Loading presentation...

Present Remotely

Send the link below via email or IM


Present to your audience

Start remote presentation

  • Invited audience members will follow you as you navigate and present
  • People invited to a presentation do not need a Prezi account
  • This link expires 10 minutes after you close the presentation
  • A maximum of 30 users can follow your presentation
  • Learn more about this feature in our knowledge base article

Do you really want to delete this prezi?

Neither you, nor the coeditors you shared it with will be able to recover it again.


Ancient Egypt: Social Classes

No description

Kaybree Keating

on 18 May 2016

Comments (0)

Please log in to add your comment.

Report abuse

Transcript of Ancient Egypt: Social Classes

Ancient Egypt: Social Classes
What is a Social Class
Social classes are groups of people having the same social, economic, or education
The Social Pyramid
The Ancient Egyptian Social Pyramid has social groups such as the pharaoh, vizier, high priests and nobles, priests, engineers, doctors, scribes, craftsmen, slaves and farmers.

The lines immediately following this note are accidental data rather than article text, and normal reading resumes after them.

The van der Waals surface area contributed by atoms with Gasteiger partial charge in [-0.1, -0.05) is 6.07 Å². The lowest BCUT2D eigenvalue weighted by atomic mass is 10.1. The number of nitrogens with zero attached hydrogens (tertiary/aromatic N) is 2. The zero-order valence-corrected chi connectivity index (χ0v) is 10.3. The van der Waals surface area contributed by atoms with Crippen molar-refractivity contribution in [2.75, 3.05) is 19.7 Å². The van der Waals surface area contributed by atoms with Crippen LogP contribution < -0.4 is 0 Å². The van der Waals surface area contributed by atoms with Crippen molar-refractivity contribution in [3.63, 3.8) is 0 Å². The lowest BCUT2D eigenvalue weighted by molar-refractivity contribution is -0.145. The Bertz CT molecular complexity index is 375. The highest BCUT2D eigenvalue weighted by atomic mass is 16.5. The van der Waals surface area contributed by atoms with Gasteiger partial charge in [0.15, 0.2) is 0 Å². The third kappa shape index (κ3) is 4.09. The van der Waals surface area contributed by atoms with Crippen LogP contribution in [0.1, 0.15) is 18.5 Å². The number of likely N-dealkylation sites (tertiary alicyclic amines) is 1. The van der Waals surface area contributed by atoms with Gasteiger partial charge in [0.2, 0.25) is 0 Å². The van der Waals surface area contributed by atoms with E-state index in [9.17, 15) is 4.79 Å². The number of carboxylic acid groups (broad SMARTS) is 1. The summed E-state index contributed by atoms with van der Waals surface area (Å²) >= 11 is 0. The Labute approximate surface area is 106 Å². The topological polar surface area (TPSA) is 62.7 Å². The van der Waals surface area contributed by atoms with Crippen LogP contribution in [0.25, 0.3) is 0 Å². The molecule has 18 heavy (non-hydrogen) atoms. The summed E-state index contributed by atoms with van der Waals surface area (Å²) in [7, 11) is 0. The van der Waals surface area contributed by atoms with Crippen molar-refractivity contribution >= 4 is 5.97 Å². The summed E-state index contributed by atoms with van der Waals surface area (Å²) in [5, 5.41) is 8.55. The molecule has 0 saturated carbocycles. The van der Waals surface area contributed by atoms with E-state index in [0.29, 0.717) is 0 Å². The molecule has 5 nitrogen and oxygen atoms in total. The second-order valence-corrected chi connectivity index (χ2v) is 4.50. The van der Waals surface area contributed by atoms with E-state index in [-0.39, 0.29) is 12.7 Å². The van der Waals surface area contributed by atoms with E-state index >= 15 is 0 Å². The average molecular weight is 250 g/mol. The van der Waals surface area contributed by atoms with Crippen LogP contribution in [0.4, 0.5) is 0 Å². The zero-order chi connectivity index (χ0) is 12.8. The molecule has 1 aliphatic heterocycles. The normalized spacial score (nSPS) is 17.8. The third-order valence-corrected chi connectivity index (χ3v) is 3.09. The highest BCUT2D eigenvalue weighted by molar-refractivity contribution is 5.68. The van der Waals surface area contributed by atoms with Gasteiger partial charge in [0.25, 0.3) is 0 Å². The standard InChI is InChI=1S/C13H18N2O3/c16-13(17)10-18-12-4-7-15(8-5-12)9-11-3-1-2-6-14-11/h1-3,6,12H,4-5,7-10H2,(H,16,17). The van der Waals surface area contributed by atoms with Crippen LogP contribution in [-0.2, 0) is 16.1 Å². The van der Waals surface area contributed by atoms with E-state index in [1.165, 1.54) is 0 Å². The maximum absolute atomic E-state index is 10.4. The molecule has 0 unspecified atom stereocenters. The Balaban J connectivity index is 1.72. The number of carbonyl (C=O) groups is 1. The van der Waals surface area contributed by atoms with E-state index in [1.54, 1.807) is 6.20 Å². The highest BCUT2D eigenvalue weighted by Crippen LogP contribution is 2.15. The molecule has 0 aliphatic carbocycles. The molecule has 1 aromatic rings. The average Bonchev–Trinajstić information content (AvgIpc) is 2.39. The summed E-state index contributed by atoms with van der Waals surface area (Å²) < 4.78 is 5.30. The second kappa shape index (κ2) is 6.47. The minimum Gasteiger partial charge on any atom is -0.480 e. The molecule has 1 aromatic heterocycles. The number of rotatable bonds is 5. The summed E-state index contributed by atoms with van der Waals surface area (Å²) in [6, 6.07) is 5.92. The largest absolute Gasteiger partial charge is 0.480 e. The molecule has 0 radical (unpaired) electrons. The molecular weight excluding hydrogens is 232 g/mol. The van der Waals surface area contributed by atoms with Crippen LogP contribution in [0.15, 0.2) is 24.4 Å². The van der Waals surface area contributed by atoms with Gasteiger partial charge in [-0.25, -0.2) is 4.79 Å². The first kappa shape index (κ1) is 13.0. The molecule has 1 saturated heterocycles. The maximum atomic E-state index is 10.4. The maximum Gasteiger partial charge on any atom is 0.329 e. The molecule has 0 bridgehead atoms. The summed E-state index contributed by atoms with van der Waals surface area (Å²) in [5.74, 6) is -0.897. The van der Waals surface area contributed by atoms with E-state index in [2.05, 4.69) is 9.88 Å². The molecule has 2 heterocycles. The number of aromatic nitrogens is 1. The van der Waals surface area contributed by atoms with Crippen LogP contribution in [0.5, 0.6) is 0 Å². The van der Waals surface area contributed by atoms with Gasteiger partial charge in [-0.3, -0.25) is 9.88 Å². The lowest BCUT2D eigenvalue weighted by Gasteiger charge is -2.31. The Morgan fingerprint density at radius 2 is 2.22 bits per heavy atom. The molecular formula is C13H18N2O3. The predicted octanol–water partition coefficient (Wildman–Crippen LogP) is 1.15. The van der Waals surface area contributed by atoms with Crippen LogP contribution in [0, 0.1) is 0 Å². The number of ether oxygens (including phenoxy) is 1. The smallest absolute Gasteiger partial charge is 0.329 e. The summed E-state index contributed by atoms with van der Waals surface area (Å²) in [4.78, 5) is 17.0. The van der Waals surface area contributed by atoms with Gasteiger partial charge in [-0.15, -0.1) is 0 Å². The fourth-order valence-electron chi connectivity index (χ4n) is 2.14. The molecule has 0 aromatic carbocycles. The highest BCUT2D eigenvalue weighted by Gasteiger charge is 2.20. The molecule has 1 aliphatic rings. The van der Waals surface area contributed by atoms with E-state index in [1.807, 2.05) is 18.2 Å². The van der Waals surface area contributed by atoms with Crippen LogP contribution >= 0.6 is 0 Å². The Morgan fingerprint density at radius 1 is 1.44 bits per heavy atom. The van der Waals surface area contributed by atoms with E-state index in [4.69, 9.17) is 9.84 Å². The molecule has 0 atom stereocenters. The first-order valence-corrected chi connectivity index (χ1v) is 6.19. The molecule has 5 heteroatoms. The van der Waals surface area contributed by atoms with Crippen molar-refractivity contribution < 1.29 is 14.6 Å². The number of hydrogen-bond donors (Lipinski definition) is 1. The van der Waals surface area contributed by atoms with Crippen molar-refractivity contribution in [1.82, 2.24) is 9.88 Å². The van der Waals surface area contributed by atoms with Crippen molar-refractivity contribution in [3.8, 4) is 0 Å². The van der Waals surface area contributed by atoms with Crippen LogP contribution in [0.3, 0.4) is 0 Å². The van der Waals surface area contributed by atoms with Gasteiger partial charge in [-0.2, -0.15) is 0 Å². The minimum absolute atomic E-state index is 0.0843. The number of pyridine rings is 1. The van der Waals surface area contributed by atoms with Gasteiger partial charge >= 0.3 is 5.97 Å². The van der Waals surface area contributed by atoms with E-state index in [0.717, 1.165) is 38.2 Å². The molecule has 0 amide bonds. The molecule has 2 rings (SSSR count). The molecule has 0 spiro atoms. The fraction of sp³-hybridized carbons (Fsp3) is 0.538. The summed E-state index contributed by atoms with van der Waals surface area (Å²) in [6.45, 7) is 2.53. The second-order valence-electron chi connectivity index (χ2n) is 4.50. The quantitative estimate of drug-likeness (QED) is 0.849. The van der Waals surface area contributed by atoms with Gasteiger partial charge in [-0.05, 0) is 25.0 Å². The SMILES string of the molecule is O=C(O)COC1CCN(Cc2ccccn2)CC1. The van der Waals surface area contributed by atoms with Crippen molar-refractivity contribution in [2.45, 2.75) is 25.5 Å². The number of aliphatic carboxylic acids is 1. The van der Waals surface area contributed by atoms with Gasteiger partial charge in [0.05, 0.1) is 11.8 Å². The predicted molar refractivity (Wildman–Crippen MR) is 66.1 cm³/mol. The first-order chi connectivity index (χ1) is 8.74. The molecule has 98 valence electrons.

Ancient Egypt Social Pyramid
The Pharaoh
At the top of the pyramid lies the pharaoh
A pharaoh is the most powerful person in ancient Egypt.
The pharaoh was the political and religious leader of the Egyptian people, holding the titles: 'Lord of the Two Lands' and 'High Priest of Every Temple'.
The pharaoh was the ruler of Upper and Lower Egypt.
He owned all of the land, made laws, collected taxes, and defended Egypt against foreigners.
The Vizier, Senior Officials, High Priests And Nobles
Right after the pharaoh, in second ranking is the vizier, senior officials, high priests and nobles
A vizier was the highest official in Ancient Egypt to serve the king, or pharaoh, during the Old, Middle, and New Kingdoms.
A senior official is a highly ranked official that has some power but not the ultimate power. They are almost like a governor in Ancient Egypt.
A high priest usually refers to one who is the head of a religious office.
A noble is a person belonging to a hereditary class with high social or political status; aristocratic
Scribes were people in ancient Egypt (usually men) who learned to read and write.
They were the only Egyptians who knew how to read and write.
Fun Facts About Scribes
Egypt experts believe that most scribes were men, but there is some evidence that that women went to scribe school. Women who were doctors went to scribe school because they needed to read medical texts.
Scribes went to scribe school to learn how to read and write.
Vizier, Senior Officials, High Priests And Nobles
The Egyptian law actually stated how the vizier had to act;